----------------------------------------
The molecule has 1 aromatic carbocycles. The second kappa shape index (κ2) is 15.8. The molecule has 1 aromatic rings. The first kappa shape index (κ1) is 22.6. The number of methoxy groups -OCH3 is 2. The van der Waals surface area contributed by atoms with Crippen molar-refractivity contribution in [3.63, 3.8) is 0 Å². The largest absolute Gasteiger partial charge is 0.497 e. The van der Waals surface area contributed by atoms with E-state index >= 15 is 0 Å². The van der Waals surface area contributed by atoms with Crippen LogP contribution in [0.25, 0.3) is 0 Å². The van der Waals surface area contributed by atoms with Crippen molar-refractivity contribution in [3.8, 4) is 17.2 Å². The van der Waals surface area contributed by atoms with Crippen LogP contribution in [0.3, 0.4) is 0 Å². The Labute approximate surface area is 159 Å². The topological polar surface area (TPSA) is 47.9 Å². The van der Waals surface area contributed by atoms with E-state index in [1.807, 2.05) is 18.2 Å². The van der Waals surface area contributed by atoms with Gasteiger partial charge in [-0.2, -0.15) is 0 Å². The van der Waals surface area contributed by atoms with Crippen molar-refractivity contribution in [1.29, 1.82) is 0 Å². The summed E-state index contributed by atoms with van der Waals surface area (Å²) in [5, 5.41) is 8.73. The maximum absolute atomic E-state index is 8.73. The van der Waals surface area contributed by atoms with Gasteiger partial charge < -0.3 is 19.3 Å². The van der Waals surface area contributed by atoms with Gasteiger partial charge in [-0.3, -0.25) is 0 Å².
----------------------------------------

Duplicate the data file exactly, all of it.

The molecule has 1 aromatic carbocycles. The second kappa shape index (κ2) is 15.8. The molecule has 1 aromatic rings. The first kappa shape index (κ1) is 22.6. The number of methoxy groups -OCH3 is 2. The van der Waals surface area contributed by atoms with Crippen molar-refractivity contribution in [3.63, 3.8) is 0 Å². The largest absolute Gasteiger partial charge is 0.497 e. The van der Waals surface area contributed by atoms with E-state index >= 15 is 0 Å². The van der Waals surface area contributed by atoms with Crippen LogP contribution in [0.25, 0.3) is 0 Å². The van der Waals surface area contributed by atoms with Crippen molar-refractivity contribution in [3.8, 4) is 17.2 Å². The van der Waals surface area contributed by atoms with Crippen LogP contribution in [0.3, 0.4) is 0 Å². The Labute approximate surface area is 159 Å². The topological polar surface area (TPSA) is 47.9 Å². The van der Waals surface area contributed by atoms with E-state index in [1.807, 2.05) is 18.2 Å². The van der Waals surface area contributed by atoms with Gasteiger partial charge in [-0.2, -0.15) is 0 Å². The van der Waals surface area contributed by atoms with Crippen molar-refractivity contribution in [1.29, 1.82) is 0 Å². The summed E-state index contributed by atoms with van der Waals surface area (Å²) in [5, 5.41) is 8.73. The maximum absolute atomic E-state index is 8.73. The van der Waals surface area contributed by atoms with Gasteiger partial charge < -0.3 is 19.3 Å². The van der Waals surface area contributed by atoms with Gasteiger partial charge in [-0.3, -0.25) is 0 Å².